SR Staff Report
Adelboden fans at public GS bib draw; Photo GEPA images
There is almost no natural snow on the ground in Adelboden. The FIS and the course crew are currently doing everything possible to host an amazing race. However, the reports say the track is narrow, and in spots, there is little room for error. If the skies are clear, they could experience a deserved break and have hard snow.
Adelboden offers an amazingly complex GS race hill. It is both long and relentless. One of the most challenging parts of this course is that after the skiers’ legs reach their limit, the hill falls away into the steep finish pitch. The course setter can set an energy-draining wide gate controlling some speed at the top of the pitch, but from there on down, it is narrow, and speeds climb quickly.
Watching that last pitch and knowing what they have gone through to get to that point earn every racer great respect. Spectators hold their breath as each racer passes through the final compression and into the finish. Unfortunately, this course section has led to some terrifying high-speed crashes over the decades. Those who want to be fast need to lock into their edges while their legs are screaming to quit. They must fully commit to clean arcing to be happy in the finish.
Nestvold-Haugen comments on final 20 seconds
Veteran Norwegian Olympic and World Championship medalist Leif Nestvold-Haugen describes the end of the Adelboden GS well. “Imagine being on the brink of collapse due to the burning weight of your body, and you still got 20 seconds left. You know the most difficult part is yet to come. Your body tells you to stop and lean on something, but your mind says go harder because the clock is ticking.”
That said, when they do arrive on the final pitch, they are greeted by one of the best crowds in ski racing. When a Swiss racer is on the course, you can hear the cheering almost the entire way up the mountain.
Without a doubt, home country hero, last season’s winner, and World Cup leader Marco Odermatt is the prerace favorite. He has all the required skills, is very efficient, and has the power required. At the moment, it is hard not to pick him to win all the remaining GS races. He has won three of the four and been on every podium. However, no one is perfect, and he makes occasional mistakes. If he falters, numerous racers will take advantage and claim the victory.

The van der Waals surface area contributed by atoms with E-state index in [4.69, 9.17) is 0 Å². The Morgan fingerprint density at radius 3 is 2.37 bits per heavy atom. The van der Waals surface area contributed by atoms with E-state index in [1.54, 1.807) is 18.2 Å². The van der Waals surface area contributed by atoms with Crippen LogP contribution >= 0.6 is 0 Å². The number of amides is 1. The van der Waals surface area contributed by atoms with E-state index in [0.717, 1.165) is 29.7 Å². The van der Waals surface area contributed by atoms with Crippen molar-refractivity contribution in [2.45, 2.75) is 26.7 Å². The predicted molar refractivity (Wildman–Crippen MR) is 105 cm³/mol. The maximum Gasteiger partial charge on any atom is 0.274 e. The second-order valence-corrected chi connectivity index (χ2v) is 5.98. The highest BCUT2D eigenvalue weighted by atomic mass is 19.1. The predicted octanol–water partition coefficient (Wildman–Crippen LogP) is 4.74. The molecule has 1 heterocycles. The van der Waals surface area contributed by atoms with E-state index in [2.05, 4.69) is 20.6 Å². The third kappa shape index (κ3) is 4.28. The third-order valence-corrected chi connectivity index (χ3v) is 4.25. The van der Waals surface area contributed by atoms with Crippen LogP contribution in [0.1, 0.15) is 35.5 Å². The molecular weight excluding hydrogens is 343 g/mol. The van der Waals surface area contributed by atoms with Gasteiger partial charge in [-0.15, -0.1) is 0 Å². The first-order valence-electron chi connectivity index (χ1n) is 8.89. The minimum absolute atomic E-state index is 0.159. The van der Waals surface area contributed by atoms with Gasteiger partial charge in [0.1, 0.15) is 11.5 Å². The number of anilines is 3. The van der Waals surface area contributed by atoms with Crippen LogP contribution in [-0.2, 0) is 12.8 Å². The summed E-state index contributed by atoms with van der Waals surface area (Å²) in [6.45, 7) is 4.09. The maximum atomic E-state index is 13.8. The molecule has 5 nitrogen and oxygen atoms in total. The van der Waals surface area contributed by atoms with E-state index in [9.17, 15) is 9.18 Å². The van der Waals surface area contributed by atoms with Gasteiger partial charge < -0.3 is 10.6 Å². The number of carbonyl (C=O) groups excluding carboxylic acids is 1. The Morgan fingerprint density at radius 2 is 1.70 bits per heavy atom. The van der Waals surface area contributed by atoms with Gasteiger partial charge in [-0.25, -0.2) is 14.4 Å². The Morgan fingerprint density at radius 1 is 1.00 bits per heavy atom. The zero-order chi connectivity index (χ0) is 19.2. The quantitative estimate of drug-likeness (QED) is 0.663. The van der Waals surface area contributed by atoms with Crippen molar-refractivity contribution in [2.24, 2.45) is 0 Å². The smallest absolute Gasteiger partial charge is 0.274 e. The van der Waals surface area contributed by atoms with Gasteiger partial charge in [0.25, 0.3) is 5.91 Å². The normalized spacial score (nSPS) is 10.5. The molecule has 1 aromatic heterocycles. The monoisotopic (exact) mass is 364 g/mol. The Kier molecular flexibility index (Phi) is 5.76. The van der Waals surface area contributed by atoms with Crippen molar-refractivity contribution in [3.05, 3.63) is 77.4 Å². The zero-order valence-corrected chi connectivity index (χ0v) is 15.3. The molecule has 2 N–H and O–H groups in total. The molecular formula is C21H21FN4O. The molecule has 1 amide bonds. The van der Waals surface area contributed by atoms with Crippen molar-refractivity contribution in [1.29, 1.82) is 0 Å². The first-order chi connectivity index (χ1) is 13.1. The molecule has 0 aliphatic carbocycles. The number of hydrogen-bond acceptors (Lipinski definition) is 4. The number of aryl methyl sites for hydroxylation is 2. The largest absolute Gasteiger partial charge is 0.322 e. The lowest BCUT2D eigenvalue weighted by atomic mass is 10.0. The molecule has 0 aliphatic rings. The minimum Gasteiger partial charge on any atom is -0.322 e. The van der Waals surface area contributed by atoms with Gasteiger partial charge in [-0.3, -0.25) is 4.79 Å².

Nine North Americans will face the Adelboden GS challenge
Nine skiers will represent North America. Tommy Ford has the highest rank in the season standings, 15th, and River Radamus is 18th. Both have one top-ten result this season. Ford’s 6th place finish in Sölden is the best men’s North American GS finish this season. However, this will be Ford’s first race back in Adelboden since his season-ending injury during the 2020-21 season. It is hard to say if that will affect him, but it isn’t very likely. The Canadians have entered five racers and the Stifel US Alpine Team has entered four. The Stifel US Alpine Team continues to offer start positions to deserving independent athletes. In the Adelboden GS, there are two.
The North Americans entered for the January 7th Adelboden Giant Slalom
- Bib 17, River Radamus, USST, Ski and Snowboard Club Vail, Taos Ski Valley, Rossignol, Look, SWIX, ASP
- Bib 18, Erik Read, ACA, Banff Alpine Racers, University of Denver, Atomic, UVEX
- Bib 22, Trevor Philp, ACA, Banff Alpine Racers, University of Denver, Rossignol/LOOK
- Bib 23, Tommy Ford, USST, Mount Bachelor Sports Education Foundation, HEAD
- Bib 43, Brian McLaughlin, Global Racing, Dartmouth College, GMVS, Marker/Dalbello/Völkl, SWIX, ASP, TOKO
- Bib 48, Riley Seger, ACA, Whistler Mountain Ski Club, Rossignol/LOOK
- Bib 55, Liam Wallace, ACA, Sunshine Alpine Racers, Rossignol/LOOK
- Bib 59, Patrick Kenney, Global Racing, University of Newhampshire, Burke Moutain Academy, Marker/Dalbello/Völkl, SWIX, TOKO
- Bib 65, Asher Jordan, ACA, Whistler Mountain Ski Club, Atomic
The first run of the Giant Slalom begins at 4:30 am Eastern time and 1:30 am on the West Coast. The second run is scheduled to air at 7:30 am Eastern time and 4:30 am on the West Coast.
In the United States, Ski and Snowboard Live offers live and full replay with English announcers.
In Canada, World Cup can be viewed on CBC sports